Indigenous Guatemalan and Mexican Workers in Washington State: Living Conditions and Legal Issues

Matthew Geyman, Andrea L. Schmitt, Sarah Leyrer, Daniel G. Ford, Rebecca Smith, Matt Adams


Indigenous workers are migrating to Washington State in increasing numbers. These workers often speak little or no Spanish or English, and instead speak pre-Hispanic languages such as Mixteco (spoken in southern Mexico) and Mam (spoken in Guatemala). Mam and Mixteco workers migrate to the U.S. due to a number of social, political and economic pressures in their countries. Once they are in the U.S., Mixteco workers generally perform difficult and poorly paid work in agriculture, while Mam workers work long days harvesting floral greens, often for less than the minimum wage. Indigenous workers face numerous legal needs, often involving immigration, wage payment, workers’ compensation, housing, health care and language access, but addressing these needs is complicated by language barriers, cultural differences, and a general distrust of outsiders fostered by the history of violence and oppression in the workers’ home countries. Case studies of litigation on behalf of Mam and Mixteco workers illustrate these dynamics. To address the legal needs of indigenous workers in Washington State, lawyers’ associations in the home countries and in the U.S. should establish a transnational project to develop pro bono services for workers; law schools should train lawyers and students, in conjunction with community groups, to enforce workers’ rights; and advocates should develop a pilot partnership project to match medical services in the U.S. with corresponding services in Mexico or Guatemala to cooperate in providing treatment and compensation to deserving workers under the Washington State workers’ compensation system.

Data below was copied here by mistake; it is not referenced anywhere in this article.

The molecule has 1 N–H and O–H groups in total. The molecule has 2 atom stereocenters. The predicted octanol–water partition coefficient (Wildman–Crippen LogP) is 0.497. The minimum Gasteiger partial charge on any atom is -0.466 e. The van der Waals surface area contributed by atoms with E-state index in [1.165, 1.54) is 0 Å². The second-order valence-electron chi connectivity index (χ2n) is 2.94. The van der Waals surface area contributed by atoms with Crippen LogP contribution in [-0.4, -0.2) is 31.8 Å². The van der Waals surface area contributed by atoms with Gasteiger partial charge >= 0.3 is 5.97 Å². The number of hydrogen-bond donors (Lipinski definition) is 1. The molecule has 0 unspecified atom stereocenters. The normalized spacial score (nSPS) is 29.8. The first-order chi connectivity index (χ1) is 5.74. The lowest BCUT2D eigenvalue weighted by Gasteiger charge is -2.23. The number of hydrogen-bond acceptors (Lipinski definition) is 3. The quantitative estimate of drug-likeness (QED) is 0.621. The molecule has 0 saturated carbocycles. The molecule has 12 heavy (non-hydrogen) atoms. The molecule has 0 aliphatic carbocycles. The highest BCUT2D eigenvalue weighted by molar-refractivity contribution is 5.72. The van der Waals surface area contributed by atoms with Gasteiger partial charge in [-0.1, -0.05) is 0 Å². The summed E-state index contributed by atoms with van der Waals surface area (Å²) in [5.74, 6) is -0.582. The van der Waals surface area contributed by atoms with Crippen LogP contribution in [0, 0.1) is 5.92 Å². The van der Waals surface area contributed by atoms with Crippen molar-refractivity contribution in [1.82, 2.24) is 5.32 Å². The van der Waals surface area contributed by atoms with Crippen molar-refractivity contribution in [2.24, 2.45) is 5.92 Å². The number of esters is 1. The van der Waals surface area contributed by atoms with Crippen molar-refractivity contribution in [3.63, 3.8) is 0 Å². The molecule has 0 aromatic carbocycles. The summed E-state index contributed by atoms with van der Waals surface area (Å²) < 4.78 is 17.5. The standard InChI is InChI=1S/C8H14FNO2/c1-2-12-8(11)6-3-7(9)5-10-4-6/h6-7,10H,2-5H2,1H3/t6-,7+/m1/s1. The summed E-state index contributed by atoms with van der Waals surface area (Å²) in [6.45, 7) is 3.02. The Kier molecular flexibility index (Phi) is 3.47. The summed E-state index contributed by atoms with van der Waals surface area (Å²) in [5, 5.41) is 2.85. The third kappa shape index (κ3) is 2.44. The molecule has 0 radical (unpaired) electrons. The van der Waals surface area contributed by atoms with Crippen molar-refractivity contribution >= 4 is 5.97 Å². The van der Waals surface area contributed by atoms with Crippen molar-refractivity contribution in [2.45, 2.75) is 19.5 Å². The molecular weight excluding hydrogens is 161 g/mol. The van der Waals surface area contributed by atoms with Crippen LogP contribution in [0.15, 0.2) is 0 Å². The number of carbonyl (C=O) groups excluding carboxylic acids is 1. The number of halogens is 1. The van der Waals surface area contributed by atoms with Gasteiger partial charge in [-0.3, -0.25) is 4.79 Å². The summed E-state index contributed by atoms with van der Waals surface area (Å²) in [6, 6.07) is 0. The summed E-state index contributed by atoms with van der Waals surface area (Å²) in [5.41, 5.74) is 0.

Indigenous; migration; immigration; Mixteco; Mam; Washington State; transnational labor; floral greens; language barriers; pro bono legal work

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